Services have outperformed the economic leverage of manufacturing. The growth not only changes the structure and composition of economic activities in both the United States and the world but also leads to a more integrated future. Both legislators and negotiators must pay more attention to the service components of international exchanges if they are to achieve long-term change.
Worldwide, services contributed more than 60 percent of total value added in most major economies in 2017. China and India were the exceptions. For world trade, the value of services exports grew 5.1 percent per year between 2006 and 2016 with a rising tendency.
U.S. services now account for over two-thirds of GDP. The U.S. companies achieved more than $2.2 trillion in recorded international services sales In trade, services deliver a large surplus. Four out of five new private-sector jobs in the U.S. are created by services. In 2015, the Peterson Institute estimated that the elimination of global barriers to trade in services would increase the U.S. service exports by $300 billion and create 3 million jobs when fully implemented.
There is more to services than meets the eye. Services come in different categories and at different, often opaque international levels. Examples are varied performances in fields such as telecommunications, financial services, computer services, retail distribution, environmental services, education and express delivery.
Manufacturing strength increasingly comes from strong and tailor-made services which enable manufacturing to be more effective and competitive. Current cars are service driven and updated with sophisticated navigation systems. TVs have to connect to streams in order to be smart. iPhone sales rely on Apple’s support services, including troubleshooting and retailing. Even a traditional aerospace exporter like Boeing uses cloud services to manage inventory, optimize maintenance, and minimize the costs of system malfunctions.
Service performance at high has typically been greatly underestimated due to insufficient measurement insight. For example, if a person travels abroad for medical tourism, such value generating activity is hardly recorded. A local session of advice with a financial expert may create high value. However, poor valuation and insufficient recordation lead to only little understanding of current account impact.
Services and manufacturing are not at opposite ends of a scale. Rather, services strengthen the performance of manufacturing and are enhanced by the application of technology. Through its investment in the services sector, China has greatly improved the capabilities of its logistics, transport and infrastructure conditions. China can now demonstrably use its newly generated logistics expertise to outperform its competitors. For example, due to its service investments, the transport time of persons and goods via the new Hong Kong-Zhuhai-Macao Bridge has diminished from 4 hours to 30 minutes since the end of 2018. What a time wharp, yielding clear insights into shifting capabilities. Many will be the companies and countries which sign up to exchange raw materials for infrastructure.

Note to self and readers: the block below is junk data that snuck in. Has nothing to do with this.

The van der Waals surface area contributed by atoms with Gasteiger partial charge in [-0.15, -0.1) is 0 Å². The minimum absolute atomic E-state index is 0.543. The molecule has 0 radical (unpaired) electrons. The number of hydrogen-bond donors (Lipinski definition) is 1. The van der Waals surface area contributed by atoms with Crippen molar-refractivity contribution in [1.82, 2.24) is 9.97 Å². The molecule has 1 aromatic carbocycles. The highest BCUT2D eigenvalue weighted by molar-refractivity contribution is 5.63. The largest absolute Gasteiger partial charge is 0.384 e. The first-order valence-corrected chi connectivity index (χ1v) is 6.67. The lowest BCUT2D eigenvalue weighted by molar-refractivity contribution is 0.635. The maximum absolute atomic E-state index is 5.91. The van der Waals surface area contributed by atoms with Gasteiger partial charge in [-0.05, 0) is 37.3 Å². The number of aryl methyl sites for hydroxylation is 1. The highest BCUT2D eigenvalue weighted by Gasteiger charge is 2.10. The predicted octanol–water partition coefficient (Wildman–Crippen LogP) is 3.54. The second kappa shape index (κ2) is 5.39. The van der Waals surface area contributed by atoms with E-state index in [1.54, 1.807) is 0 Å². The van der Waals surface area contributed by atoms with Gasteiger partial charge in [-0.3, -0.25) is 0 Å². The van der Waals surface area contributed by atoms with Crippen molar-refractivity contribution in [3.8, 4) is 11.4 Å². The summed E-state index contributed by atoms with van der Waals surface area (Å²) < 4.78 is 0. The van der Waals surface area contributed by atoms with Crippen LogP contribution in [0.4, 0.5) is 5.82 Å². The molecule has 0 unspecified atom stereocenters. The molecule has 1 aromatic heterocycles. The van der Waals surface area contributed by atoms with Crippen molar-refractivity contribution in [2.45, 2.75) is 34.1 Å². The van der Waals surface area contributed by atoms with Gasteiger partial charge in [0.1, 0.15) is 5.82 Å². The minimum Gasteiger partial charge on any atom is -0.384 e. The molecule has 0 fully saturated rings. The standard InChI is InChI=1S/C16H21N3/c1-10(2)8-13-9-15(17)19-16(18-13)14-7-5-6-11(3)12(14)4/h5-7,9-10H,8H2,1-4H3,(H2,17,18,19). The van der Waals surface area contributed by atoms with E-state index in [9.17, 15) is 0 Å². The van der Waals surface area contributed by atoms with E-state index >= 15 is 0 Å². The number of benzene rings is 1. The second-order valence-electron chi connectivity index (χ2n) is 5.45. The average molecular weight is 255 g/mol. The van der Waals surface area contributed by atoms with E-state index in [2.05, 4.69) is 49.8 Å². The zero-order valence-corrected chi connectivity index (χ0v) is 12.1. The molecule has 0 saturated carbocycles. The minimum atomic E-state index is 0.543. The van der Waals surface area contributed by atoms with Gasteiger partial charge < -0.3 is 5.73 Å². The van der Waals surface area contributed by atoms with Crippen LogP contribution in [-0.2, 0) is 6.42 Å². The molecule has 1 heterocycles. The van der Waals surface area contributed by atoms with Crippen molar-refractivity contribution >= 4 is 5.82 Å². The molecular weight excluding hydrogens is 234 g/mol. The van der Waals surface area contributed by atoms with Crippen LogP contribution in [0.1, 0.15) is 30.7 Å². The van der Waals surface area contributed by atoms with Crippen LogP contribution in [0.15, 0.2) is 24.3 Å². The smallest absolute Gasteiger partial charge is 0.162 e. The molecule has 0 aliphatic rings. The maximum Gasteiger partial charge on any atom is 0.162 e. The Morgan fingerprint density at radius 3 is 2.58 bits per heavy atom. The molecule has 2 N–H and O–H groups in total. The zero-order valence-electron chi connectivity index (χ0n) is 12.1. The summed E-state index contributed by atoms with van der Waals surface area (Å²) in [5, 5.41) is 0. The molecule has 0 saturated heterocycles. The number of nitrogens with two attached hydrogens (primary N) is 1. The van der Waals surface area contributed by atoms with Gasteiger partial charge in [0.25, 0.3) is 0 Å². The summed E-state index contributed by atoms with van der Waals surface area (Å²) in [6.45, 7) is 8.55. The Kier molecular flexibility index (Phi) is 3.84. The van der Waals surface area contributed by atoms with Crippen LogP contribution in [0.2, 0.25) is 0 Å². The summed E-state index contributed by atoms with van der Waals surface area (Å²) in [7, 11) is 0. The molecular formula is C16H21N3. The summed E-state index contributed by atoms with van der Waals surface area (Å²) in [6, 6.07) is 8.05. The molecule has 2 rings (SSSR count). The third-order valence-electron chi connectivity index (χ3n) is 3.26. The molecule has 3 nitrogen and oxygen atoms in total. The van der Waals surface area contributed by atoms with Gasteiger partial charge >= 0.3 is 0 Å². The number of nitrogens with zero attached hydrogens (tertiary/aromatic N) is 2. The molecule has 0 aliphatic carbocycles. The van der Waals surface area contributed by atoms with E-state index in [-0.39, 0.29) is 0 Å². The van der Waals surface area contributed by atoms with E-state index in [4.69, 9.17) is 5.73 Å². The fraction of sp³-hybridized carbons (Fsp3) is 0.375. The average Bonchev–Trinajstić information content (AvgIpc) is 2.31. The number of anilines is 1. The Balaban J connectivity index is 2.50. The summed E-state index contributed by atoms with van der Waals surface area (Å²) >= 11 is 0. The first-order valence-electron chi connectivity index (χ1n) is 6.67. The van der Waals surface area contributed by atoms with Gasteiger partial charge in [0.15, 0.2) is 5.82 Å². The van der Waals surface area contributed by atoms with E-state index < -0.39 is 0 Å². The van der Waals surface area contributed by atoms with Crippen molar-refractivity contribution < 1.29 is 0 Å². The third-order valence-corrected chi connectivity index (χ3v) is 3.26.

The integration between services and manufacturing will relegate entire supply chain conditions, which have been laboriously created, to a mere blur. Today, most apparel manufacturers own retail stores. Many store brands like Target build up their own manufacturing, controls, and retail distribution. Apple manufactures its own chips, fingerprint sensors, and other custom components. Concurrently, its retail stores flourish and allow it to control its direct distribution and sale to customers.
Services growth promotes new types of manufacturing. Printing technology gives new meaning to scale economies. Services, combined with flexibility and adjustment bring opportunity and vitality to the global economy. In terms of innovation and employment, strong services are no less important for a country than a strong manufacturing sector. U.S. legislators and negotiators must place growing emphasis on services and their links, both direct and indirect, with manufacturing. A more integrated economy will provide all with a significant payoff.
Professor Michael Czinkota (firstname.lastname@example.org) teaches international marketing and trade at Georgetown University and the University of Kent in Canterbury. His latest book is "In Search for the Soul of International Business’" 2019, Businessexpertpress.com.© Japan Today